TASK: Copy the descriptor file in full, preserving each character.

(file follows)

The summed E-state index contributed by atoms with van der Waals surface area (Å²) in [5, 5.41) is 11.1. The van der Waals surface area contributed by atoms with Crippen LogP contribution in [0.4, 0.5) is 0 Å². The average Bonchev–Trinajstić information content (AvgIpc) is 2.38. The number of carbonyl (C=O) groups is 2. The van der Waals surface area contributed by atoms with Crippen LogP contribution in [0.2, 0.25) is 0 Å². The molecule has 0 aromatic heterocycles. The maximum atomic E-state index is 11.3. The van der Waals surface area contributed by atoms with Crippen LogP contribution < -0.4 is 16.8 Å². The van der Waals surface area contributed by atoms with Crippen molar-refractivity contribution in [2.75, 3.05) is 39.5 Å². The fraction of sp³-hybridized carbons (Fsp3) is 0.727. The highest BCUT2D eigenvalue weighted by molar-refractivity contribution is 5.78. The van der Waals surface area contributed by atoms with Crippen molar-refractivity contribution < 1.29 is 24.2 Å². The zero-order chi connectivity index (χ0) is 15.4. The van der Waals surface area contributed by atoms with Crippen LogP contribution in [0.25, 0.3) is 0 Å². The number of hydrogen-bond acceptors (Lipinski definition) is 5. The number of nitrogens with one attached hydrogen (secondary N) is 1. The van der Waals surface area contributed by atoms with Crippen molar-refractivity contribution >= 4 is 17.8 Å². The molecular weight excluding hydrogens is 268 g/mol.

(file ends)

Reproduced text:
The summed E-state index contributed by atoms with van der Waals surface area (Å²) in [5, 5.41) is 11.1. The van der Waals surface area contributed by atoms with Crippen LogP contribution in [0.4, 0.5) is 0 Å². The average Bonchev–Trinajstić information content (AvgIpc) is 2.38. The number of carbonyl (C=O) groups is 2. The van der Waals surface area contributed by atoms with Crippen LogP contribution in [0.2, 0.25) is 0 Å². The molecule has 0 aromatic heterocycles. The maximum atomic E-state index is 11.3. The van der Waals surface area contributed by atoms with Crippen LogP contribution < -0.4 is 16.8 Å². The van der Waals surface area contributed by atoms with Crippen molar-refractivity contribution in [2.75, 3.05) is 39.5 Å². The fraction of sp³-hybridized carbons (Fsp3) is 0.727. The highest BCUT2D eigenvalue weighted by molar-refractivity contribution is 5.78. The van der Waals surface area contributed by atoms with Crippen molar-refractivity contribution < 1.29 is 24.2 Å². The zero-order chi connectivity index (χ0) is 15.4. The van der Waals surface area contributed by atoms with Crippen LogP contribution in [0.25, 0.3) is 0 Å². The number of hydrogen-bond acceptors (Lipinski definition) is 5. The number of nitrogens with one attached hydrogen (secondary N) is 1. The van der Waals surface area contributed by atoms with Crippen molar-refractivity contribution >= 4 is 17.8 Å². The molecular weight excluding hydrogens is 268 g/mol.